Not the easiest and most pleasant person who writes frankly unpleasant pictures, Dicks changes dramatically. He fell in love passionately and from the first meeting. He threw letters and did not worry that his beloved was actually married. FavorsMartha Koch he achieved quickly because her husband is a dermatologist Hans Kochit turns out that he has long been in love with Martha’s sister — and it gives relief. Their common children remain with Hans, who, moreover, becomes Dix’s close friend, helps him with articles to catalogs and in general the Kokhov and Dixes families now have family relationships. The artist from each city, to which he leaves to perform the next customized portrait, writes letters to his young wife. At home, he writes portraits of all three children who were born soon after the happy unraveling of the love quadrangle.
This is the time of the most intense and provocative creative activity of Otto, the time of love, intoxicating creative freedom, demand, desperate audacity, personal exhibitions in Germany and America, overcoming difficulties and lack of money. On the other hand, this is the time of the most powerful reflections on the death and mortality of all living things, on the inferiority and lifelessness of half-robots spat out by the war (1, 2, 3). This is the time of disturbing war engravings and canvases, written in anticipation of a new catastrophe, in an atmosphere of growing patriotic and militaristic sentiments in Weimar Germany, in the general exaltation of waiting for a grandiose military revenge.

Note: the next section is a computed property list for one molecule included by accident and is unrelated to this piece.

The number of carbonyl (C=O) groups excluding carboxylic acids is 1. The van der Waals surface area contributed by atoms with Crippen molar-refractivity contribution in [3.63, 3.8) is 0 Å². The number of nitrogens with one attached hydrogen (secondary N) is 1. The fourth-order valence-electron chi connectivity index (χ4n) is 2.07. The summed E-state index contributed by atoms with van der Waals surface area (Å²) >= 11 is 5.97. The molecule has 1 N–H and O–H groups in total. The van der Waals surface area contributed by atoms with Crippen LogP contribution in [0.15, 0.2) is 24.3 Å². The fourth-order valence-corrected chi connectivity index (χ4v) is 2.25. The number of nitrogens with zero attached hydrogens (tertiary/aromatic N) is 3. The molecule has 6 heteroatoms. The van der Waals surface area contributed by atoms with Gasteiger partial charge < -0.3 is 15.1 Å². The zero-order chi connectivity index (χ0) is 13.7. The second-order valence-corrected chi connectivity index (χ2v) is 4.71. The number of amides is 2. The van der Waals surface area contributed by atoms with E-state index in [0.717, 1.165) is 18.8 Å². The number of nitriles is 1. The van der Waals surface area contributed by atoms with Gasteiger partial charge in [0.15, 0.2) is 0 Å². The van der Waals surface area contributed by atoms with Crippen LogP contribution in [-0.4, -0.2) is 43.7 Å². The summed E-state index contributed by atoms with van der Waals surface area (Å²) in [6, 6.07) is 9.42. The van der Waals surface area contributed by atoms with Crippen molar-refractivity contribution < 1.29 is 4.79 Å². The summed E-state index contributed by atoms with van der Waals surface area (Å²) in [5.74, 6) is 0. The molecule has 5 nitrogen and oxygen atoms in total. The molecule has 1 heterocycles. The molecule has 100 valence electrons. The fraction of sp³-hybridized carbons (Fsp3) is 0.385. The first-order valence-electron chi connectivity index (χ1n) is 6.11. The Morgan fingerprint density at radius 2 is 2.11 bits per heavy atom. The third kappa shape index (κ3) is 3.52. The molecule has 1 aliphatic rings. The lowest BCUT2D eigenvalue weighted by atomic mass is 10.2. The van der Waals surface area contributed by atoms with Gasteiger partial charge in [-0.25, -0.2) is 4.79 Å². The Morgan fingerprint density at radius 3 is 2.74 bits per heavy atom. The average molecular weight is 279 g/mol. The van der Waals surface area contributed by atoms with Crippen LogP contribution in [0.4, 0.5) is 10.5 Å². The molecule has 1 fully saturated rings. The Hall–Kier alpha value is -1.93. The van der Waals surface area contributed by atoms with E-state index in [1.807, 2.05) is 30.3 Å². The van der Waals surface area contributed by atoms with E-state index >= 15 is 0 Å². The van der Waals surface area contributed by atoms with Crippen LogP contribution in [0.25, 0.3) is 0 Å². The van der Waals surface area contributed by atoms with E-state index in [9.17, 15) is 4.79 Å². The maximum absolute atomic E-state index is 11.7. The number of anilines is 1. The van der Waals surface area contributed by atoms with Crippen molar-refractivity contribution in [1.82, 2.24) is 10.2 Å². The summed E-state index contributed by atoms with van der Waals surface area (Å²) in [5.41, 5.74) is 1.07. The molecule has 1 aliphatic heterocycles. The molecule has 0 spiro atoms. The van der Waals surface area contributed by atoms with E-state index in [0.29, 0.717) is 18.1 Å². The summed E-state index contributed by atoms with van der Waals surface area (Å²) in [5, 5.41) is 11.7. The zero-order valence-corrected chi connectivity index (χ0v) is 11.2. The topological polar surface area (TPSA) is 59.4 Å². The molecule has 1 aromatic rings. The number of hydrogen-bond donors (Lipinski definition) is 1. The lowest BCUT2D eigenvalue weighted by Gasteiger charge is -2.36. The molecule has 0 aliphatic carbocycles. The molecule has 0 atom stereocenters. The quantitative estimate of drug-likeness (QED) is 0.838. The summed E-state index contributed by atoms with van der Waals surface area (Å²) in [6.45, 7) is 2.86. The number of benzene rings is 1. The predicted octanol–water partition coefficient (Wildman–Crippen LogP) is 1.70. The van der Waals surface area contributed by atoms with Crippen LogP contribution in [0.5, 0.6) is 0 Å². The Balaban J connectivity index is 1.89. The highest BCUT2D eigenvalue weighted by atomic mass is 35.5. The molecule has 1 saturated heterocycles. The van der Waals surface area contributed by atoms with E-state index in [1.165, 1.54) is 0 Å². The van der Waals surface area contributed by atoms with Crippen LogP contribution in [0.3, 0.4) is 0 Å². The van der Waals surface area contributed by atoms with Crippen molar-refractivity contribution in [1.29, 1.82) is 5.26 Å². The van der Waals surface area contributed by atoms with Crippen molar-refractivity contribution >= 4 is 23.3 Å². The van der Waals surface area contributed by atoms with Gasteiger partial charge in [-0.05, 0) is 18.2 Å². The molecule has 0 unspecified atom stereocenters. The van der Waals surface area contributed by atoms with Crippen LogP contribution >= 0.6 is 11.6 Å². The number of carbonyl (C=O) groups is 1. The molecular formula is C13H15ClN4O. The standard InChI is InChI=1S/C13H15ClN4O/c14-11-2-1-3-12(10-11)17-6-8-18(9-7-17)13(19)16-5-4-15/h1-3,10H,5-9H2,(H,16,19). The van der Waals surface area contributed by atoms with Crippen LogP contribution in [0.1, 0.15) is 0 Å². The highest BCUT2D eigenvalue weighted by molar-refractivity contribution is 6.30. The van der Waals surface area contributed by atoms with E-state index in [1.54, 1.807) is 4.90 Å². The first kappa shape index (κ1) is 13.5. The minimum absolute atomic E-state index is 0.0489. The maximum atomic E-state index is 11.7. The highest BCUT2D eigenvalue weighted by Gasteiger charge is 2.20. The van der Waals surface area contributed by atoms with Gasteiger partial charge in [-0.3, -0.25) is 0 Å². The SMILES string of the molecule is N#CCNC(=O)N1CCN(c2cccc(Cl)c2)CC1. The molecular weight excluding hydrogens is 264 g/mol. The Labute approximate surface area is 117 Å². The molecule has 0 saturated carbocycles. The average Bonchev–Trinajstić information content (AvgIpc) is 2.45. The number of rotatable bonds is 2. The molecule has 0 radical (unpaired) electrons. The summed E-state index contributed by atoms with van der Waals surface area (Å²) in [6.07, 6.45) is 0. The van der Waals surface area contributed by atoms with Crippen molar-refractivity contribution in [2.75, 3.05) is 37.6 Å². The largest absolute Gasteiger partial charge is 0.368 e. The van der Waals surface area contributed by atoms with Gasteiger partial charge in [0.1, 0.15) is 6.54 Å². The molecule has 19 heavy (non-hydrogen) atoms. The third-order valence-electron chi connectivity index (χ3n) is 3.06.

In 1933, the National Socialists came to power in Germany. Dix is dismissed from his position as a professor and forbidden to write in a brazen grotesque manner that insults a nation. It is included in the list of 18 most dangerous artists of the country, a search is conducted in the house and several paintings are intentionally holed. He considers it extremely dangerous to continue living with his wife and children in Dresden, exposing their lives to daily danger — all together they leave to live in a village on the border with Switzerland, leaving a tiny opportunity at the very least to escape from the country. Here he writes cold, deserted and red-hot disturbing landscapes — just to hold on to something. And one of the most evil and incomprehensible picturesin which he portrays Hitler as an offended child, an allegory of mortal sin — envy.
In 1934, his paintings will be removed from those museums that have risked at one time to purchase them. Some of them will go to the exhibition "Degenerative Art"and after will be destroyed. Realist Dix is no longer eager to see the war, its dirt and horror. He saw all this 20 years ago — and he knows that he will not find anything new. Already in 1945, the 54-year-old artist will be called upwill be in captivity and will be released only in 1946.